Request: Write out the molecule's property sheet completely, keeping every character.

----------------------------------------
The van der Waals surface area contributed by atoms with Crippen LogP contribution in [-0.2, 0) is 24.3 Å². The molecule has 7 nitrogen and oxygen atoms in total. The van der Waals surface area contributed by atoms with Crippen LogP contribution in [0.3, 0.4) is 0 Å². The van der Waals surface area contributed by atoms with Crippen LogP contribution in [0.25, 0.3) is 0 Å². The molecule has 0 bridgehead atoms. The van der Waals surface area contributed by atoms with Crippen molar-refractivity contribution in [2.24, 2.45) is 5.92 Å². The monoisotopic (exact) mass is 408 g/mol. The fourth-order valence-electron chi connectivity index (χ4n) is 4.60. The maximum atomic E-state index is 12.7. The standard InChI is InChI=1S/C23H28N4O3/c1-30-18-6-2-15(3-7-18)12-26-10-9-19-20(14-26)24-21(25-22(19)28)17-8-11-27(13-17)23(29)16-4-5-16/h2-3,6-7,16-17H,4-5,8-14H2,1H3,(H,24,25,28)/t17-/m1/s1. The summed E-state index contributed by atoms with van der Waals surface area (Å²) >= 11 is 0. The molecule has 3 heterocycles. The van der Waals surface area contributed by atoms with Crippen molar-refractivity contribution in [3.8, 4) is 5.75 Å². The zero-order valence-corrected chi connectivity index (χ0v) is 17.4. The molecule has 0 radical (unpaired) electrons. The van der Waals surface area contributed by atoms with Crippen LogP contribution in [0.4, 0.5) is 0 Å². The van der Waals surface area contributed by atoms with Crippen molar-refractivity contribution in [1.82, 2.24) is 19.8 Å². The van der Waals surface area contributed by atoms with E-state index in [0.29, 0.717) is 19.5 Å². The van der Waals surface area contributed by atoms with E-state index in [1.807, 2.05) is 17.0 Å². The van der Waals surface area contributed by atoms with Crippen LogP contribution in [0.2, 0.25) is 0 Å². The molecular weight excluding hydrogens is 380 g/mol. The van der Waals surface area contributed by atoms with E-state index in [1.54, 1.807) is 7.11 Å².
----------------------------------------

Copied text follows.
The van der Waals surface area contributed by atoms with Crippen LogP contribution in [-0.2, 0) is 24.3 Å². The molecule has 7 nitrogen and oxygen atoms in total. The van der Waals surface area contributed by atoms with Crippen LogP contribution in [0.3, 0.4) is 0 Å². The van der Waals surface area contributed by atoms with Crippen LogP contribution in [0.25, 0.3) is 0 Å². The molecule has 0 bridgehead atoms. The van der Waals surface area contributed by atoms with Crippen molar-refractivity contribution in [2.24, 2.45) is 5.92 Å². The monoisotopic (exact) mass is 408 g/mol. The fourth-order valence-electron chi connectivity index (χ4n) is 4.60. The maximum atomic E-state index is 12.7. The standard InChI is InChI=1S/C23H28N4O3/c1-30-18-6-2-15(3-7-18)12-26-10-9-19-20(14-26)24-21(25-22(19)28)17-8-11-27(13-17)23(29)16-4-5-16/h2-3,6-7,16-17H,4-5,8-14H2,1H3,(H,24,25,28)/t17-/m1/s1. The summed E-state index contributed by atoms with van der Waals surface area (Å²) >= 11 is 0. The molecule has 3 heterocycles. The van der Waals surface area contributed by atoms with Crippen molar-refractivity contribution in [3.8, 4) is 5.75 Å². The zero-order valence-corrected chi connectivity index (χ0v) is 17.4. The molecule has 0 radical (unpaired) electrons. The van der Waals surface area contributed by atoms with Crippen LogP contribution in [0.4, 0.5) is 0 Å². The van der Waals surface area contributed by atoms with Crippen molar-refractivity contribution in [1.82, 2.24) is 19.8 Å². The van der Waals surface area contributed by atoms with E-state index in [0.29, 0.717) is 19.5 Å². The van der Waals surface area contributed by atoms with E-state index in [1.807, 2.05) is 17.0 Å². The van der Waals surface area contributed by atoms with Crippen LogP contribution in [0.2, 0.25) is 0 Å². The molecular weight excluding hydrogens is 380 g/mol. The van der Waals surface area contributed by atoms with E-state index in [1.54, 1.807) is 7.11 Å².